Bertot et al. [23] reviewed the Monte Carlo Method for cloud simulation enhancement. Their work shows that by generating random schedules one can obtain the optimal schedules with high precision. For fluctuating scheduling periods this method gives high system throughput and at the same time shows a decline in memory demand. But for the fluctuation in tasks with a large scheduling period Monte Carlo result in a decline in the overall system performance.

Blind-Pick can be applied to a diminished search space that can evolve with the rapid fluctuation in workload having mediocre overhead. This approach with moderate precision and not-so-ideal set selection result in degradation in overall system performance [24, 25]. A preemption-based divide and conquer methodology is used by Gawali et al. [26] for the virtual machine status which allocates resources in the cloud with improved turnaround time and response time.

In genetic-based approaches, the researcher usually aims to enhance the system throughput without being concerned about the overall system performance. As the focus is on the appropriate execution of the task with proper usage of infrastructure in the defined mode of execution. Genetic Algorithms follow an appropriate procedure for candidate selection, fitness evaluation, mutation, and variations. Gu et al. [27] described an infrastructure scheduling strategy for a cloud computing platform based on a genetic algorithm. Zhao et al. [28] proposed a scheduler based on genetics with the main goal to reduce makespan by using chromosome-based coding schemes and implementing them on a numerically based simulator. Shaoxing Zhu et al. [29] came forward with a more stability-based evolutionary scheduling algorithm. Infrastructure as a Service model is benefited from this multi-objective genetic algorithm.

Fast variation in workload gives rise to the need for an algorithm that schedules tasks with high throughput and degrades memory demand scheduling workloads in a multitasking environment. That can adapt to variation in the working environment with low overhead to obtain the optimal schedules [30, 31].

Having presented various studies carried out related to task scheduling in cloud computing environments, it is observed that the Monte Carlo simulations may require time in months to produce optimal schedules with the burden of high fluctuations resulting in degrading the overall performance. On the other hand, Blind Pick simulations give better results with a small search space, but on increasing the size of the search space, the performance degrades. Reducing these scheduling overheads is necessary for real-time cloud computing. A novel Task scheduling method based on ordinal optimization (OO) is presented in this paper. This new approach outperforms the Monte Carlo and Blind-Pick methods to yield higher performance.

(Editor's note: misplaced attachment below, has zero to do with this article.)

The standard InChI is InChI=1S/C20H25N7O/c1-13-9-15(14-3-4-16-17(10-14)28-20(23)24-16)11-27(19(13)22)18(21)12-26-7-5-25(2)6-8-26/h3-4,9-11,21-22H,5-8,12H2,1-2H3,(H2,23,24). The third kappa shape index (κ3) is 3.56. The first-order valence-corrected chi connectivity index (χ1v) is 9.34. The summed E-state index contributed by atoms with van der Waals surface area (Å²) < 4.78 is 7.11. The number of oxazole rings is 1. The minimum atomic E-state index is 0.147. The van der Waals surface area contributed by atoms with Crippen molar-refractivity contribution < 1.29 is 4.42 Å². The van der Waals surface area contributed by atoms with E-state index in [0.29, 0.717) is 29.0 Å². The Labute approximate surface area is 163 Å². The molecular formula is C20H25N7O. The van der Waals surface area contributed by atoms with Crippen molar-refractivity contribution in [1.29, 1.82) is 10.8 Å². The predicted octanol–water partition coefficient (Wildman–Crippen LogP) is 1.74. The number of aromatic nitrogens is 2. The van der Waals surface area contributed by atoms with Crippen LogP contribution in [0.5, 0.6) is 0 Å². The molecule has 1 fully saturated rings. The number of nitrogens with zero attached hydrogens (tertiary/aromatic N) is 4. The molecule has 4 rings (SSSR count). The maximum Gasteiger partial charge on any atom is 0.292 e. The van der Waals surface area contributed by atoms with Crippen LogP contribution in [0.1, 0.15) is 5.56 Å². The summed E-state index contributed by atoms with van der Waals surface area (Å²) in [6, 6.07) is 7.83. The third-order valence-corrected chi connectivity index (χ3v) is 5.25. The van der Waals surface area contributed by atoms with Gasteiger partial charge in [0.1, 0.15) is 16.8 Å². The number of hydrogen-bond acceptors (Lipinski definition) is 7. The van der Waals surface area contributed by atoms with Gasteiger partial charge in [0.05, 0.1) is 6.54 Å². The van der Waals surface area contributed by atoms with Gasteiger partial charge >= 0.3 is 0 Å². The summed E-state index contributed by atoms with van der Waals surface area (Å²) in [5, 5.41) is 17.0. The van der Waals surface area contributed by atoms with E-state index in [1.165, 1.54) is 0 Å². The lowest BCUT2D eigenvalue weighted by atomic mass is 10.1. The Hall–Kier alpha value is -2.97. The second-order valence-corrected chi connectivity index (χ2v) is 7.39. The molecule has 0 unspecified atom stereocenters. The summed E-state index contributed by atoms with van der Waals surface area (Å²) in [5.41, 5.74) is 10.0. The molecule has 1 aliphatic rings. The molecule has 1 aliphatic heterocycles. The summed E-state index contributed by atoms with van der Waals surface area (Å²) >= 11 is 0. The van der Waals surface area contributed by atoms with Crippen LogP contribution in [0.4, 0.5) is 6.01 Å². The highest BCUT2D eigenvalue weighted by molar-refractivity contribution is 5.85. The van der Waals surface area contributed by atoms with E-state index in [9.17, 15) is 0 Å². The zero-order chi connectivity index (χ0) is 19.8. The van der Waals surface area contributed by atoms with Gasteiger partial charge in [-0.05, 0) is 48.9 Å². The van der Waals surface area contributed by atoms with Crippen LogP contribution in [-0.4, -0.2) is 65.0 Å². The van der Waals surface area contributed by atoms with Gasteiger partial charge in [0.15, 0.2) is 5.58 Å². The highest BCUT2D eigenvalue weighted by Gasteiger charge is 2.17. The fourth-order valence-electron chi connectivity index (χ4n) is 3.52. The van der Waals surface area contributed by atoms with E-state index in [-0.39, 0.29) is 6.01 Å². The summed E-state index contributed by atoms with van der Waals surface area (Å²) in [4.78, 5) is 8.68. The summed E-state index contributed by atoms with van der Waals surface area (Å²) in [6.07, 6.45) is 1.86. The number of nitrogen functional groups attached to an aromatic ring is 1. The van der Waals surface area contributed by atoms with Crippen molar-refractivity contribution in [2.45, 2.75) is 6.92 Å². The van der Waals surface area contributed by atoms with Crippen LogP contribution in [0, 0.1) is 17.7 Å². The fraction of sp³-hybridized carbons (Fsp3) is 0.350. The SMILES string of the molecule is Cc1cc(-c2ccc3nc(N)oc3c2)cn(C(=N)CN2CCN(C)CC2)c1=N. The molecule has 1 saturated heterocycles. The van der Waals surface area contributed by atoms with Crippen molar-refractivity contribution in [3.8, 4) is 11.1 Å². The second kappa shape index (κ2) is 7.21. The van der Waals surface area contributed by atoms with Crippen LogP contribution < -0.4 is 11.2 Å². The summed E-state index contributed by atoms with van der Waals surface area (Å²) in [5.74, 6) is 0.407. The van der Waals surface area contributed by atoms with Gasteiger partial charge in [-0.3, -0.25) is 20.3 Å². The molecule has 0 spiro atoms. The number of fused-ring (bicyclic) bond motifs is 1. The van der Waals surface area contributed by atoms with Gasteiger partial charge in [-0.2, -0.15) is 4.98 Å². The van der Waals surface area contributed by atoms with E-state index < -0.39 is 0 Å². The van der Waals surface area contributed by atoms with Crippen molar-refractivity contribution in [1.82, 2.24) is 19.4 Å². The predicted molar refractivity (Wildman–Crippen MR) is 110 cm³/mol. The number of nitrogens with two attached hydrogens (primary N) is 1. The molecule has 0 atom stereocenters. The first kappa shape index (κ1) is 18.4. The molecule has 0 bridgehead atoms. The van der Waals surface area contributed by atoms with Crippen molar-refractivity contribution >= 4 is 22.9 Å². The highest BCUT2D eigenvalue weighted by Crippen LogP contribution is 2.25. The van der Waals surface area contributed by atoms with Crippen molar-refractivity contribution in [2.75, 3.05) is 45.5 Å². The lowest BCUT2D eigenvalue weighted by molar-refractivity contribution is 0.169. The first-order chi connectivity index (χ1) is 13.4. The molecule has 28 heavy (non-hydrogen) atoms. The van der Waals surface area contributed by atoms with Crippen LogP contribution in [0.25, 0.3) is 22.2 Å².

Problem statement and formulation

As stated earlier, efficient utilization of available computing resources, in a highly dynamic cloud computing environment, is one of the most challenging problems for cloud service providers. Proper scheduling of tasks to available computing resources and allocation of resources in a manner that no node in the cloud is overloaded and all the available resources in the cloud do not undergo any kind of wastage is the key to it. This requires the design of an efficient and optimal task-scheduling strategy that can play a vital role in the functioning and overall performance of the cloud computing system. The following problem statement and its formulation, presented in this paper, derive from this stated fact.

Problem statement

To design a low overhead scheduling algorithm for mapping tasks to available computing resources in a cloud, by extracting the best schedules from all candidate schedules in a given search space, in the minimum time, to achieve the overall goal of minimum makespan. Furthermore, the solution may be able to predict the minimum makespan for a given load condition.

Problem formulation

The resource allocation and task scheduling in a cloud computing environment is an NP-Hard problem, as it requires more than polynomial time to reach a solution. (i.e., harder than hardest problem). To elaborate, let us consider n the number of tasks to be assigned to r number of resources. The number of computations required for assigning the ‘n’ number of tasks to the r number of resources is calculated using the formula nCr. For example, if 20 tasks are assigned to 6 resources then the number of computations is 20C6 = 38,760. If we add only one additional task to this set, then the number of computations would grow many folds i.e., 21C6 = 54,264. For a large number of tasks, it requires more than polynomial time to allocate resources to tasks. Task scheduling and resource allocation, in the cloud, takes place at two distinct layers. Tasks are mapped to Virtual machines based on their configuration and availability and thereafter virtual machines are mapped to physical hosts. This two-layer mapping in a cloud environment increases the complexity and size of the possible search space for finding the optimal schedules designed to achieve the overall goal of minimum makespan. Thus, more than polynomial time is required to allocate the available resources to the tasks in real-time resulting in making scheduling an NP-Hard problem in cloud computing. So instead of finding the time-consuming ideal solution, it’s better to find the “good enough” optimal solution in the shortest possible time.